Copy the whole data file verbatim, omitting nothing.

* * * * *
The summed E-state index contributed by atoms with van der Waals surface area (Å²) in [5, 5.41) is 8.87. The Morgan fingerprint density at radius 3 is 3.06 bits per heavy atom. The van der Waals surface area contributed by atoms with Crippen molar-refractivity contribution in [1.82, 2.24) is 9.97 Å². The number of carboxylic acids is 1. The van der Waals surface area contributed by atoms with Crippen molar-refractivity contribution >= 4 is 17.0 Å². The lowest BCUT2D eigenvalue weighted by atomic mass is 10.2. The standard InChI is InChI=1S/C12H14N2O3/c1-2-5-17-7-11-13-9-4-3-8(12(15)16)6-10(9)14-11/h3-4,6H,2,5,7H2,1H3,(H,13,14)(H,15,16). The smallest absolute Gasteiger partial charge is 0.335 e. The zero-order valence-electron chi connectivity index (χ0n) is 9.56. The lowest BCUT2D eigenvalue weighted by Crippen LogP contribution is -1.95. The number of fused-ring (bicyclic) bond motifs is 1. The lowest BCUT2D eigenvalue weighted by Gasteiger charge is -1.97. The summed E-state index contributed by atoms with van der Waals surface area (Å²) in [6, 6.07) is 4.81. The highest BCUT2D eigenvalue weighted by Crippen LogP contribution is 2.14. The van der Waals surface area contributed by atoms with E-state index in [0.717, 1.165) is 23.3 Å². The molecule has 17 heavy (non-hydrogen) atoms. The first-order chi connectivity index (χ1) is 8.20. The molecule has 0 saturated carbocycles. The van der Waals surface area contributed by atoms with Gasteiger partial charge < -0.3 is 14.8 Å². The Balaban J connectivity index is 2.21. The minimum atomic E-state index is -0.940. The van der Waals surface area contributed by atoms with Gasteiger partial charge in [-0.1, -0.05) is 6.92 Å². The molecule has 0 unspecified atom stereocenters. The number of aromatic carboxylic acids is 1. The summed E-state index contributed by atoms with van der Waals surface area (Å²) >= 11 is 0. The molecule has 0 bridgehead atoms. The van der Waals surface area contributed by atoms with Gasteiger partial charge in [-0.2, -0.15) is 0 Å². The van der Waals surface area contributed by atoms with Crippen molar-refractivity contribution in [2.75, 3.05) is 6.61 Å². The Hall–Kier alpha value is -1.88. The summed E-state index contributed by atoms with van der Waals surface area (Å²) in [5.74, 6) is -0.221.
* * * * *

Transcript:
The summed E-state index contributed by atoms with van der Waals surface area (Å²) in [5, 5.41) is 8.87. The Morgan fingerprint density at radius 3 is 3.06 bits per heavy atom. The van der Waals surface area contributed by atoms with Crippen molar-refractivity contribution in [1.82, 2.24) is 9.97 Å². The number of carboxylic acids is 1. The van der Waals surface area contributed by atoms with Crippen molar-refractivity contribution >= 4 is 17.0 Å². The lowest BCUT2D eigenvalue weighted by atomic mass is 10.2. The standard InChI is InChI=1S/C12H14N2O3/c1-2-5-17-7-11-13-9-4-3-8(12(15)16)6-10(9)14-11/h3-4,6H,2,5,7H2,1H3,(H,13,14)(H,15,16). The smallest absolute Gasteiger partial charge is 0.335 e. The zero-order valence-electron chi connectivity index (χ0n) is 9.56. The lowest BCUT2D eigenvalue weighted by Crippen LogP contribution is -1.95. The number of fused-ring (bicyclic) bond motifs is 1. The lowest BCUT2D eigenvalue weighted by Gasteiger charge is -1.97. The summed E-state index contributed by atoms with van der Waals surface area (Å²) in [6, 6.07) is 4.81. The highest BCUT2D eigenvalue weighted by Crippen LogP contribution is 2.14. The van der Waals surface area contributed by atoms with E-state index in [0.717, 1.165) is 23.3 Å². The molecule has 17 heavy (non-hydrogen) atoms. The first-order chi connectivity index (χ1) is 8.20. The molecule has 0 saturated carbocycles. The van der Waals surface area contributed by atoms with Gasteiger partial charge < -0.3 is 14.8 Å². The Balaban J connectivity index is 2.21. The minimum atomic E-state index is -0.940. The van der Waals surface area contributed by atoms with Gasteiger partial charge in [-0.1, -0.05) is 6.92 Å². The molecule has 0 unspecified atom stereocenters. The number of aromatic carboxylic acids is 1. The summed E-state index contributed by atoms with van der Waals surface area (Å²) >= 11 is 0. The molecule has 0 bridgehead atoms. The van der Waals surface area contributed by atoms with Gasteiger partial charge in [-0.2, -0.15) is 0 Å². The van der Waals surface area contributed by atoms with Crippen molar-refractivity contribution in [2.75, 3.05) is 6.61 Å². The Hall–Kier alpha value is -1.88. The summed E-state index contributed by atoms with van der Waals surface area (Å²) in [5.74, 6) is -0.221.